In Korea, the age of consent is 13. Well, sort of…
Mr. Cho (married but separated; age 42) is the head of a small talent agency in Seoul. Right now, his son (age 13) is recovering in the hospital after a minor car accident. While on a visit to his son, Mr. Cho shares an elevator with a stranger named Soojin (female; age 15). He abruptly asks if she’d be interested in becoming an actress. Soojin is flattered and takes his card. (FYI, Soojin is neither interested in academics, nor is her sick mother able to amply support her.) Fast forward 3 months: Mr. Cho is having sexual relations with Soojin (who has now left home). There is no outward evidence to suggest Soojin has ever been raped or told to leave her home. Eventually, Soojin becomes pregnant with Mr. Cho’s child and gives birth. Soojin’s mother later finds out and reports Mr. Cho to the police. Q: Discuss Mr. Cho’s criminal liability under Korean law.
Note 1: “Child or juvenile” is a person under the age of 19.
Note 2: All ages in this post are in international age (not “Korean age.”)
I. The Ruling
In a similar case, the Supreme Court of Korea reversed and remanded an appellate court decision which had found Mr. Cho guilty of “Sexual Intercourse with a Minor by Means of Authority” under Article 7(5) of the Act on the Protection of Children and Juveniles Against Sexual Abuse. In the Court’s view, Mr. Cho was not guilty. (FYI, the appellate court had found him guilty and sentenced him to 9 years in prison. The trial court had also found him guilty and sentenced him to 12.)
- There was only Soojin’s statement alleging she had, in fact, been forced into having sex.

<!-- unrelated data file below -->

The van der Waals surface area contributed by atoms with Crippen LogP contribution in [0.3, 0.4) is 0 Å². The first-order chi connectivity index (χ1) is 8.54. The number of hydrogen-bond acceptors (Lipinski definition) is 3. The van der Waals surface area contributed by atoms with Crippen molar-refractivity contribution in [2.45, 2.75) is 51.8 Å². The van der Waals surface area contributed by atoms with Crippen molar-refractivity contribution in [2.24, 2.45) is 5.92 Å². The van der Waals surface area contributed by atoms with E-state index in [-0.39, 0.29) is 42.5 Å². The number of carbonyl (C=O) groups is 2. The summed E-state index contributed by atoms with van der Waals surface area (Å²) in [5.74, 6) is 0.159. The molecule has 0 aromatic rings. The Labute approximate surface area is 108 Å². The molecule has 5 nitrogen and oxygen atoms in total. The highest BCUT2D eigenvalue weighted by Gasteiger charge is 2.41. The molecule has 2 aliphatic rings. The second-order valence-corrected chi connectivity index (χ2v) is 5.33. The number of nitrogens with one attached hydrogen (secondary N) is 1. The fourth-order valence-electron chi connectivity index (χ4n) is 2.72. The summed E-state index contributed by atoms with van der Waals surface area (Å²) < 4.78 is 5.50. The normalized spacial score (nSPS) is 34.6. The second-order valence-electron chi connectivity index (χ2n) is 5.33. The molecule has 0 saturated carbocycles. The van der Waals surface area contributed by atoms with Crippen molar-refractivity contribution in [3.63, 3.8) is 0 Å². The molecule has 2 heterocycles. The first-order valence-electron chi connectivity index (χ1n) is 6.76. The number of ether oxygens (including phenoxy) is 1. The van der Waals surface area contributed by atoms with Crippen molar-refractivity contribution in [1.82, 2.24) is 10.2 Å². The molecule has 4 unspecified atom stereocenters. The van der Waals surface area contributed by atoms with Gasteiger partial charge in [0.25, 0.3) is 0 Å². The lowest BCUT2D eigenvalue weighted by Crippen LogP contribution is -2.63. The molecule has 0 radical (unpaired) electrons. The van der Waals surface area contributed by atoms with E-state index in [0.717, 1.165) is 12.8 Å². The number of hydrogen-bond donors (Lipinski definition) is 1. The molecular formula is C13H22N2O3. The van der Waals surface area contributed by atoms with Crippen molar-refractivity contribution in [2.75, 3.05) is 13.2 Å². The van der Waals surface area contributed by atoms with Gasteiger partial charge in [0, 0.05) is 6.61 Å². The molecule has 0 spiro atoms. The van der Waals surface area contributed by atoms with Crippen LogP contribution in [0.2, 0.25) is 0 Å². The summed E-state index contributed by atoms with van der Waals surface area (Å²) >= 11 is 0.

- While Mr. Cho was being detained for another crime, Soojin frequently visited him + sent him mail. In the mail, Soojin often expressed (romantic) love. She also looked after Mr. Cho’s 13-year-old son.
- During the course of their “relationship,” they often expressed “love” for each other via text message.
- Soojin had many opportunities to return home and/or report Mr. Cho to the police.
- It was difficult to believe Soojin’s allegation that she had, in fact, been afraid all this time. According to her, she could not help but continue to see him because she did not have enough money for an abortion.
All in all, the prosecution failed to prove beyond a reasonable doubt that Mr. Cho committed a crime. It was hard to rule out the possibility that Soojin really wanted to be in a relationship with Mr. Cho.
UPDATE: Believe it or not, this case is still ongoing (TRIAL: Guilty —> APPELLATE: Guilty —> SUPREME: Not Guilty —> APPELLATE: Not Guilty —> SUPREME: ?). It’s unlikely the decision will again be overturned. The events originally took place in 2011, and it’s 2015 right now. (Link)
UPDATE in 2017: He was ultimately found NOT GUILTY.
III. Explanation of the Title: The Two Laws Coexist!
According to Article 305 of the Criminal Act, the age of consent in Korea is 13. But there is a fine print: Article 7(5) of the Act on the Protection of Children and Juveniles Against Sexual Abuse.
Article 7(5) basically refers to situations where sexual intercourse seemed “consensual,” but it would have been very difficult (ordinarily) for a minor to say no.